Connect with us

Business Marketing

New to Social Media? – Challenges

Published

on

This past week, Gia Freer and I were invited to speak at a panel for the Master Brokers Forum in Boca Raton, FL.  The panel’s subject was “Navigating the Social Media Ocean:  Facebook, Blogging and Beyond”.   Questions were prepared before the panel, answers rehearsed……but things changed a bit when we arrived at the venue.

The average age of attendees was late 50’s – everyone there was a top producing agent with years in the business and successful businesses at that.  So why were these people interested in Social Media for their business?  Some were just curious and had no intention to even venture into trying something new, but a lot of them, to my surprise, recognized that it was important to at least get their feet wet and see what all the commotion was about.

The first question – and one I will share because we need to ponder and then ponder some more, was:

If I’m new to social media, what are the three most important things I should do RIGHT NOW?

Some of us have been at this for a while and going back to basics may seem a bit trivial and useless….but guess what??  If you really think about this question, it may simplify your social media marketing strategy today.

Gia answered the following:

  1. Put up profiles NOW (in Twitter, Facebook and Linked In)
  2. Start at Blog
  3. Change your business cards  (include your social media stuff)

Denise Reynolds (aka @LuxuryWriter), third panelist and Luxury writer shared 5 stages of twitter acceptance and everyone in the room could relate to at least one of those stages – priceless information, from Influential Marketing Blog:

5 Stages of Twitter Acceptance

If this doesn’t help you identify your goals on Twitter….I don’t know what will.

I of course tried to be funny and said:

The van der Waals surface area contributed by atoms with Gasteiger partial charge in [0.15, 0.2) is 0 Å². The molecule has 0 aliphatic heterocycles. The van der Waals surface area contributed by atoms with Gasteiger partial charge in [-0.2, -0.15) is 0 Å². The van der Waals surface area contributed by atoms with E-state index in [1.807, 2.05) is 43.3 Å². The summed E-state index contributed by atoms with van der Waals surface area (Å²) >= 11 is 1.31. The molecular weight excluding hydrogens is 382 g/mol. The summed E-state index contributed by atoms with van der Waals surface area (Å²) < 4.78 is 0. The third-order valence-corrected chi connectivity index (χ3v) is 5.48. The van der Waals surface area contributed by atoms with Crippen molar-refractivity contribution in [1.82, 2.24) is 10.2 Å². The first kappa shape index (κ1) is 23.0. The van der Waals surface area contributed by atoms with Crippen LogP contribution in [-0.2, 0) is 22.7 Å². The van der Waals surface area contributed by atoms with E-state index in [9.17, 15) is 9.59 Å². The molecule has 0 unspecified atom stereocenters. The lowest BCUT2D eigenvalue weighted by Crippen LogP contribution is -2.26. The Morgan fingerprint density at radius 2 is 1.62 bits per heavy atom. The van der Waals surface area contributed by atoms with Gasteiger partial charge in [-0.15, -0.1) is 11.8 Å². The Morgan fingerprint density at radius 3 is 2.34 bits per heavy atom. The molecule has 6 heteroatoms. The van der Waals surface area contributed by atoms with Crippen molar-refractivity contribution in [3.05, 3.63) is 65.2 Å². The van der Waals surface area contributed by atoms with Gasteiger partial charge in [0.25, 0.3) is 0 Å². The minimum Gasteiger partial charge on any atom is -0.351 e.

1. get a computer (the crowd burst into laughter….but I saw a couple of nods in the crowd as well)
  2. stop using 20 year old photos for your marketing – when your client finally engages you online and then meets you in person, you will scare them away.
  3. drop the “fear factor” – you can’t get started if you are afraid

And lastly, earlier that day, I took the question to Twitter and received the following responses:

twitter question answeredtwitter question answered

Most of you reading this are way beyond the “beginner” point – but some of you may have started blindly and without direction.  I think the basics that need to be understood before you can really begin to reap benefits is to understand SM reach (the fact that you have access to your Sphere of influence’s sphere) and the fact that the medium is used to engage and make connections.  The most trivial moves in any of the platforms may lead to meaningful conversation and possibly a business relationship.  Stop telling people about your achievements and start asking others about theirs, the days of Interruption Marketing are over ….and… the Interwebs have no age cut off!


Ines is all Miami, all the time. A Miami Beach Realtor® with Majestic properties, Ines authors Miamism.com, PrimeMiamiBeach.com, and MiamismPix.com and is always on communication's leading edge. She goes out of her way to engage and be engaged, often using Mojitos to keep the mood light and give everything she does a Miami flavor. You can find her goofing off or instigating trouble at Twitter, Flickr, Facebook or LinkedIn.

Continue Reading
Advertisement
28 Comments

28 Comments

  1. Hilary Marsh, REALTOR.org

    October 26, 2009 at 1:58 pm

    Great post, Ines — there’s so much useful information in here!

    –Hilary Marsh, Managing Director, REALTOR.org

  2. Kelly

    October 26, 2009 at 3:43 pm

    Including your social media on your business cards is a great tip. I never even thought of that. Thanks!

  3. Ines Hegedus-Garcia

    October 26, 2009 at 5:23 pm